Alaska Marine Lines’ barges usually move one to three vehicles per week. But after regional ferry service shut down in January, that number skyrocketed.
“The first couple of weeks after the ferry situation started, we sent out about 24 (vehicles) and we had 30-something come in that same week, said Michael Ganey, the company’s service center manager in Haines. “So it was a huge upswing.”
The effective shutdown of the Alaska Marine Highway System has been a boon for private sector barges, but it’s costing the state and private citizens a lot more to ship vehicles compared to the ferry.
Since legislators from all over the state were headed to Juneau for the start of the legislative session, the state was on the hook to pay to barge all 21 vehicles out of Haines.
Legislative Affairs executive director Jessica Geary reported the total cost, including shifting parked cars from the state’s ferry dock to the AML dock, was $17,705.66.
That’s roughly six times more expensive than if the Alaska Marine Highway System was running.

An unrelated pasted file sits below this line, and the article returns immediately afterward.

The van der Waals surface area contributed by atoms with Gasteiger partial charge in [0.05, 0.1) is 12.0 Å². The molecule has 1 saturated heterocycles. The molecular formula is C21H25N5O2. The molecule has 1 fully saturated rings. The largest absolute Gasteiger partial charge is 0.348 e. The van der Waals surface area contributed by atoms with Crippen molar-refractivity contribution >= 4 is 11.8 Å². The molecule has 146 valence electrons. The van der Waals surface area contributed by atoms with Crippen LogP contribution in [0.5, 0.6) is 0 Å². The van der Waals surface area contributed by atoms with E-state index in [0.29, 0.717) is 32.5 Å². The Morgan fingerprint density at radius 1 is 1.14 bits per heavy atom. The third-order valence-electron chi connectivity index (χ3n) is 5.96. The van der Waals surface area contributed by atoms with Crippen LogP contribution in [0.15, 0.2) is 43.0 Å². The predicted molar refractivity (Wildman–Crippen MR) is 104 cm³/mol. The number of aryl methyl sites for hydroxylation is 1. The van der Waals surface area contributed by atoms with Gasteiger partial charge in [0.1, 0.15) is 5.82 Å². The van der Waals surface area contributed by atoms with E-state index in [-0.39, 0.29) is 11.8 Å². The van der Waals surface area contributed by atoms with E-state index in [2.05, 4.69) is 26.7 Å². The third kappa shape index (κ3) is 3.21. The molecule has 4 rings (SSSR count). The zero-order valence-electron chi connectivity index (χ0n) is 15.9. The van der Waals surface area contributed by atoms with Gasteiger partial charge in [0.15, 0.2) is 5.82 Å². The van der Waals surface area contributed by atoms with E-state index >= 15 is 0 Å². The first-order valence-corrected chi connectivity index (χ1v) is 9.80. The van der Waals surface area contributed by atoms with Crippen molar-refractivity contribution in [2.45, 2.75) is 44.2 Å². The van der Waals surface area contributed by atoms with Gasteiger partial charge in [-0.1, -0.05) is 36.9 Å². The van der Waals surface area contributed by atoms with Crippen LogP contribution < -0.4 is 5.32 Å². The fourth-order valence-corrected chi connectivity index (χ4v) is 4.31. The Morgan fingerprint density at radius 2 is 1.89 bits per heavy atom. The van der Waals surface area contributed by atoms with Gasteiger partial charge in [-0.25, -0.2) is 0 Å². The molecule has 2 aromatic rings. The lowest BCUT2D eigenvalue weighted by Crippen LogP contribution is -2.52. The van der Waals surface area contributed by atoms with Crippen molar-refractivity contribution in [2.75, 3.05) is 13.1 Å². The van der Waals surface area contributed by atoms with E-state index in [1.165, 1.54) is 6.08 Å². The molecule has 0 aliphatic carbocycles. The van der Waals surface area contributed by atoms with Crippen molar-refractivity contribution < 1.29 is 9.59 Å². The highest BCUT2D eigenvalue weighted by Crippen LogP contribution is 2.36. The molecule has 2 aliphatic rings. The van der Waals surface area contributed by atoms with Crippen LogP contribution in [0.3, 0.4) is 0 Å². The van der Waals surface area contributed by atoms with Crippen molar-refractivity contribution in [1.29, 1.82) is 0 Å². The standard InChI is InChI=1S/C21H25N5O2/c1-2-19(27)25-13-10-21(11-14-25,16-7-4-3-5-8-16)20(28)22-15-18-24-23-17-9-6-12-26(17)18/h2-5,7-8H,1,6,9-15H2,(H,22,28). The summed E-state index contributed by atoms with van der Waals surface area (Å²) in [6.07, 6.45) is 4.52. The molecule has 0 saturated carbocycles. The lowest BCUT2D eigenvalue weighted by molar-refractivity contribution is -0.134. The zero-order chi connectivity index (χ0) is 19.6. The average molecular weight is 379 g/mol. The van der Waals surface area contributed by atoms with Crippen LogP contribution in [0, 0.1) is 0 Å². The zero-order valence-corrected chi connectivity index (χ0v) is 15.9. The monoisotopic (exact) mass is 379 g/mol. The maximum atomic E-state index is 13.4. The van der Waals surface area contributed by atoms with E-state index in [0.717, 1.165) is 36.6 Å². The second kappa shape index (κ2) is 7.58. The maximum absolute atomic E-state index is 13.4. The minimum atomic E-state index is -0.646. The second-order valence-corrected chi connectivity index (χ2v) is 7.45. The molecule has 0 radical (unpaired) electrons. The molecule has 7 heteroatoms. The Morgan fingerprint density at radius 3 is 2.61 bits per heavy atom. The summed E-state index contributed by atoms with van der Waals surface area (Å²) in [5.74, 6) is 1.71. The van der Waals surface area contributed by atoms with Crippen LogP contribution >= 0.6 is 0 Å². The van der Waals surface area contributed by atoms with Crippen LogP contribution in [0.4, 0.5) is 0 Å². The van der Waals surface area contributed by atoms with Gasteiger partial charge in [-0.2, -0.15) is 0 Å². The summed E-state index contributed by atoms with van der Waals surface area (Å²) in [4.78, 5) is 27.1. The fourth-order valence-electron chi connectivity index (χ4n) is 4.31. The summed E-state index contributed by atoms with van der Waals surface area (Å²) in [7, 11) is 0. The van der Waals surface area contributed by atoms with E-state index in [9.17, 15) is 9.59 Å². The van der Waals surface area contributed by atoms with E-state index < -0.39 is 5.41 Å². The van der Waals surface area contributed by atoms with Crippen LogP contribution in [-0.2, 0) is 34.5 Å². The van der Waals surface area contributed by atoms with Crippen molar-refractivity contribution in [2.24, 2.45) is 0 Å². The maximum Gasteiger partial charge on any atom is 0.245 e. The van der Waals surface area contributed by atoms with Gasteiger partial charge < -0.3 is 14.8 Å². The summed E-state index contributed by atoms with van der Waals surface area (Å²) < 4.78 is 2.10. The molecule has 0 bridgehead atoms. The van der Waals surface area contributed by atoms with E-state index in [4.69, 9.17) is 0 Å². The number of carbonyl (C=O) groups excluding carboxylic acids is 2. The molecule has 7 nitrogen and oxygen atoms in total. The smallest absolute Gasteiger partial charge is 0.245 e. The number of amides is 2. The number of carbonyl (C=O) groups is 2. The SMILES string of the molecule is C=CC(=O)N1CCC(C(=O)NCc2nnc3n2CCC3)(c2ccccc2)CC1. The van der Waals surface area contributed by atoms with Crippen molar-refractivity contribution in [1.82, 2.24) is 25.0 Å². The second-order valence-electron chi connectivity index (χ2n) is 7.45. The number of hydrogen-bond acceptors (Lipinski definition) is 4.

It was stressful for lawmakers.
“I want to start by saying I am fully aware that my problems are nothing compared to what people are experiencing and communities with real life and safety issues,” said Rep. Geran Tarr, a Democrat from Anchorage.
Her vehicle was stuck in Haines for 19 days. She says she’s worked in Juneau for more than 20 years — as a legislative aide and as a nature guide. She’s used to travel delays in Southeast.
“Never before has something like this happened. And I think that’s really significant that we have to recognize we have gotten to this place that’s unprecedented in terms of lack of service,” she said.
The state paid for her — and others’ — rental cars. So there’s another added expense.
Still, her luggage for the months-long legislative session was in her car’s trunk in Haines. She says her friends in Juneau came through.
“I’m not really in a position where I wanted to, or really could just go replace everything I own. … People were really fun and generous and I’d come to work and there’d be some socks on the desk that someone had dropped off for me,” she said with a laugh.
The pace of vehicle shipments in and out of Haines has slowed somewhat. But AML’s Michael Ganey says it’s still twice as much as before, when there were regular ferries.
“We’re moving maybe four or five a week, each direction,” Ganey said.
That’s good business for private carriers like AML. But for regular people, the barge fare is several times the cost of the ferry. And it takes several days to claim your car or truck on the other end.